ever happened to me as a high school teacher. The Dodge, frankly,

resurrects poetry."

Friday, September 29, is Teacher Day. Teachers from accredited schools

and colleges may register online (see listing at end). Haba stresses,

however, that the emphasis throughout is upon the public, welcomed to

all events, all days. It will be no easy feat for them to choose among

seven to ten readings/discussions taking place hourly at sites

throughout Waterloo’s sylvan grounds.

Martin Farawell, Dodge Foundation’s associate poetry director, says

that the festival could not happen without their phalanx of official

Dodge Poets. Farawell explains that the Dodge Poets are "original

poets who do work for us in the schools, generally one-day poet

visits. It’s a long-term commitment – expanding poetry’s horizons."

Dodge Poets are not chosen through an application, Farawell says, but

rather "we have seen or heard them around the state, and received

referrals from other writers. We gain a sense of their style not only

in poetry but in working with others." Betty Lies, a Dodge poet in

Montgomery, says the process is decidedly low-key. "They did ask me to

send in poems."

Each official Dodge Poet reads at a Dodge Poetry festival; Dodge Poets

also introduce and host events, guide visitors, preside at the

information booth, give directions, and "just generally lend a hand

wherever they need us," says Harrod.

The Dodge Poets program was created even before the first festival.

"We were asked to arrange for school visits by poets," Haba says.

Betty Lies simply states, "It’s not a teaching experience. We schmooze

with the kids." Dodge Poets attend mini-festivals put on by schools,

generally toward the end of the spring term. Some schools invite other

schools. A group of Dodge poets attends each mini-festival, reading

their own work and giving one or two workshops each.

Haba’s purpose in slotting Dodge Poets into schools is to "give school

populations permission to care about poetry." Poet Maria Gillan says,

"Dodge Poets in the schools – we take along the festival’s gift: poets

have a place in humanity."

Haba is determined to overcome poetry phobia at all levels: "The nexus

where art meets school can be a place of betrayal. People become

fearful of writing, of poetry. We want to get beyond that. We develop

larger awareness, involve students and their teachers in poetry beyond

the writing. The point is to counter the marginalization of poetry."

In the 1990s, Haba launched a program specifically to refresh and

inspire teachers called "Clearing the Spring, Tending the Fountain,"

which grew from requests for "something beyond the festival." The

"Spring and Fountain" program is now led by Dodge Poets at 18 sites

throughout New Jersey. After Haba’s intensive two-day orientation,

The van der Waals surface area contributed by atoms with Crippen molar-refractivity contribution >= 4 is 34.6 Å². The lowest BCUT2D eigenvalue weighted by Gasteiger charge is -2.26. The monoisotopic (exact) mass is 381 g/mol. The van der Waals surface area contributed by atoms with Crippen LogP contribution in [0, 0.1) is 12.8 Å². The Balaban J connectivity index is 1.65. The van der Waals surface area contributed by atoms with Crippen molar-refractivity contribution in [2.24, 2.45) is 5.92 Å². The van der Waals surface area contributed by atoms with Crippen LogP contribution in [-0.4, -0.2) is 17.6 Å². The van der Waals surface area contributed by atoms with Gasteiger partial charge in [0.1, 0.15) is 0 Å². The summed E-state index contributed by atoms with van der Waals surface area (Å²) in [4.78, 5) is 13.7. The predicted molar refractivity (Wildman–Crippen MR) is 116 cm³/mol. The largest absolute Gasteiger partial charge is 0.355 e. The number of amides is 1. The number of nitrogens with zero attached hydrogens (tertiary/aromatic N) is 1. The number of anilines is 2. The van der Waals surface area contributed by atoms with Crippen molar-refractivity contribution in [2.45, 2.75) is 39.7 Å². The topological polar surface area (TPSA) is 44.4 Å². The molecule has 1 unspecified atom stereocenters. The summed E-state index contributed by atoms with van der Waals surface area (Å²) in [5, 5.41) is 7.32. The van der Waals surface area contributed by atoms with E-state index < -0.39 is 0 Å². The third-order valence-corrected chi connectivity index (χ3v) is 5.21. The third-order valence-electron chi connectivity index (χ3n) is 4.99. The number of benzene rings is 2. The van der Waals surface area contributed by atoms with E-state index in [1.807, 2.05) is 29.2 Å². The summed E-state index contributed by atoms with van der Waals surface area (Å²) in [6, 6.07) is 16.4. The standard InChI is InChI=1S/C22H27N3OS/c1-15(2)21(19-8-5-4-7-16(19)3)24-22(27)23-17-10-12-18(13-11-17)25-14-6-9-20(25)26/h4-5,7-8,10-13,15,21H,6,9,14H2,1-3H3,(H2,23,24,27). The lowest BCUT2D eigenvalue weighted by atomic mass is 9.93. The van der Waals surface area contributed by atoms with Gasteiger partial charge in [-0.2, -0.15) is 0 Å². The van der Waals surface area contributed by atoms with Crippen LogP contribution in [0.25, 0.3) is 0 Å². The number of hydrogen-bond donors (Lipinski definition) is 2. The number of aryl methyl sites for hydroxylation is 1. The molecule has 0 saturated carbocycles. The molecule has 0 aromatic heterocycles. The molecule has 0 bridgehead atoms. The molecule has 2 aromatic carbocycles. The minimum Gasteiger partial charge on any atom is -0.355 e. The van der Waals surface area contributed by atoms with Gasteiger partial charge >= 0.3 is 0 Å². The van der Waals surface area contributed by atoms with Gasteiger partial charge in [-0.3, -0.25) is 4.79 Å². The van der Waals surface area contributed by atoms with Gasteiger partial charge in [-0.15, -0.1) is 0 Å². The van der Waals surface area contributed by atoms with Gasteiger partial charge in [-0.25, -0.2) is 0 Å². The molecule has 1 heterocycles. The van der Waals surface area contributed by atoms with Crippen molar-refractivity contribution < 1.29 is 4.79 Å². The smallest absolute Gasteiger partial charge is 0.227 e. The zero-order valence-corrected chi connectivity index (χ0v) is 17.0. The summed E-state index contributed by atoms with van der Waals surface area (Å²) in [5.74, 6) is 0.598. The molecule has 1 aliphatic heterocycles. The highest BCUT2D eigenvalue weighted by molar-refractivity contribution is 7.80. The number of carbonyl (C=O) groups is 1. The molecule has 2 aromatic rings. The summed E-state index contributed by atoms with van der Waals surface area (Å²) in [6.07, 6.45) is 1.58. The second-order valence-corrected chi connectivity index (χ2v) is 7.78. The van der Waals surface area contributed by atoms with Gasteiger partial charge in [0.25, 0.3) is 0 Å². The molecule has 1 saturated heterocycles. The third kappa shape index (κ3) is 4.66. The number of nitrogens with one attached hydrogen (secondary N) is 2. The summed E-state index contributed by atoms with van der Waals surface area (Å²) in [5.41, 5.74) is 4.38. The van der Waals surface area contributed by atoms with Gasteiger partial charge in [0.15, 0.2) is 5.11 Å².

leaders deliver six weekly sessions to participants, who are awarded

professional development credits. According to Harrod, any teacher who

wishes to sign up can attend, and newcomers are given preference. Lies

describes the gatherings: "We started out focused on writing but all

of that has been transformed. Everyone comes in with favorite poems,

and that becomes our `text.’ Hearing is everything. Listening is

paramount."

Haba says "Spring and Fountain" is designed to "renew teachers’

imaginative core. We help them find out what they are capable of, what

the art invites. We want to reach that inarticulate space of creation

residing within everyone. The closer teachers come to poetry, the more

intimate they can be with what they are teaching, the more effective

they will be."

Participants regularly refer to the Dodge Poetry Festival as "a

life-changing experience." Memorable proof resides in the words of

Tammara Lindsay, who was inspired to write and submit poems by

Atlantic City’s Peter Murphy. Tammara arrived at the main stage from

her home in a beleaguered section of that town. Now married, living,

and working in Britain, Tammara says, "Reading to an audience of such

diversity, achievement, and fame was somewhat overwhelming. But it

meant that I could turn my fondness for language into a cultural

passport." Betty Lies, reflecting upon her ten festivals, says simply,

"I looked around and every face was happy."

Dodge Poetry Festival, Thursday through Sunday, September 28 to

October 1, Waterloo Village, Stanhope. For tickets visit

www.grdodge.org/poetry/festivaltickets.htm or call 973-540-8442,

extension 5. You may also call Ticketmaster’s Dodge Poetry Festival

line at 212-220-0494 or visit www.ticketmaster.com. Teachers can

register online for Festival Teacher Day at

www.grdodge.org/poetry/tdb06.asp.

Directions: Waterloo Village is located one mile north of Exit 25 of

I-80. Take Route 206 North to Route 287 North to Interstate Route 80

West to New Jersey Exit 25. Visit

www.grdodge.org/poetry/directions.htm.